A large number of plant species have been assessed in greenhouse trials to make sure plants have higher quality in biomass and biochemical ingredients even higher or comparable with field conditions. Plant performance of mint, basil, lentil, lettuce, cabbage, parsley, carrot were measured by assessing health and vigor of plants and success in promoting growth. Promoting in profuse flowering of select ornamentals including primula, marigold, stock were also noticed.[27]
In tests conducted by Philips Lighting on LED grow lights to find an optimal light recipe for growing various vegetables in greenhouses, they found that the following aspects of light affects both plant growth (photosynthesis) and plant development (morphology): light intensity, total light over time, light at which moment of the day, light/dark period per day, light quality (spectrum), light direction and light distribution over the plants. However it's noted that in tests between tomatoes, mini cucumbers and bell peppers, the optimal light recipe was not the same for all plants, and varied depending on both the crop and the region, so currently they must optimize LED lighting in greenhouses based on trial and error. They've shown that LED light affects disease resistance, taste and nutritional levels, but as of 2014 they haven't found a way to use that information practically yet.[28]

The diodes used in initial LED grow light designs were usually 1/3 watt to 1 watt in power. However, higher wattage diodes such as 3 watt and 5 watt diodes are now commonly used in LED grow lights.

LED grow lights should be kept at least 12 inches (30 cm) away from plants to prevent leaf burn.[13]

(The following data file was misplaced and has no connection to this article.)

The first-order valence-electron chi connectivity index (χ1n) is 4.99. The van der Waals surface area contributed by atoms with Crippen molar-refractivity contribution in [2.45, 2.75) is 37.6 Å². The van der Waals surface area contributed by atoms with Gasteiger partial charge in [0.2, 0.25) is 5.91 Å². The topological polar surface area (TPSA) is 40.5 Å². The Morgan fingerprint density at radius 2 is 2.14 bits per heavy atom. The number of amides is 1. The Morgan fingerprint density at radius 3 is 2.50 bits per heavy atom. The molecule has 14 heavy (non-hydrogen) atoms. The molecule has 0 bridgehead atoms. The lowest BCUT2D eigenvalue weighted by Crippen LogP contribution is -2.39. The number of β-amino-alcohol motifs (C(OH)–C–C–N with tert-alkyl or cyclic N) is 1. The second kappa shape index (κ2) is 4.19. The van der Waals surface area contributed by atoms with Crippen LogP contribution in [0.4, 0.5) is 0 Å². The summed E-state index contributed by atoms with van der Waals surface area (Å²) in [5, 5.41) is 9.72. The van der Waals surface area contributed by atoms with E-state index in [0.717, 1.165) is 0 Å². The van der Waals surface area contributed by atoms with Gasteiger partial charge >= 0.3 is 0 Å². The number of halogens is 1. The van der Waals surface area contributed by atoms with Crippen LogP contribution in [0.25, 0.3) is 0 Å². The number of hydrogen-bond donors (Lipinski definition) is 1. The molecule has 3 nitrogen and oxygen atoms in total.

LED grow lights are usually priced much higher, watt-for-watt, than other grow lights, but prices of this newer technology are dropping over time.

LED's usually last for 50,000 hours, or if on a 12 hour timer, 11 years.



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#5 Sixstring



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Posted 11 December 2016 - 06:20 PM

my trail cams use ir leds which is just infrared or far red colors that we dont see too well.its still light and works the same way as the diodes in that panel twisty just posted.my cobs led are just  a group of dioides fit tightly on a chip or pcb board but its the same diode tech.my cobs are rated for 50,000 hours at 2800ma so should be good for 70,000 to 100,000 hours at what i run which is just 1050ma.i have one of the first trail cams with ir flash to come out from a few years ago and its still taking good pics,flash works fine still.im not really sure what your question is about this new glo flash tech,never heard of it.

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#6 G.P.



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Posted 11 December 2016 - 07:58 PM

ok. thx for that info twist. and six.
ya mines older to..2012 date i think, still worked fine. i just sold it. seems theyll outlast the cams technology.

the newest tech on trail cams is no glow at all. you dont see anything from the led. still gets great images as any other cams do to.
my deer and other do see that low glo, these nobody can. us or animals. havent realy dig into the tech side of why or how they work.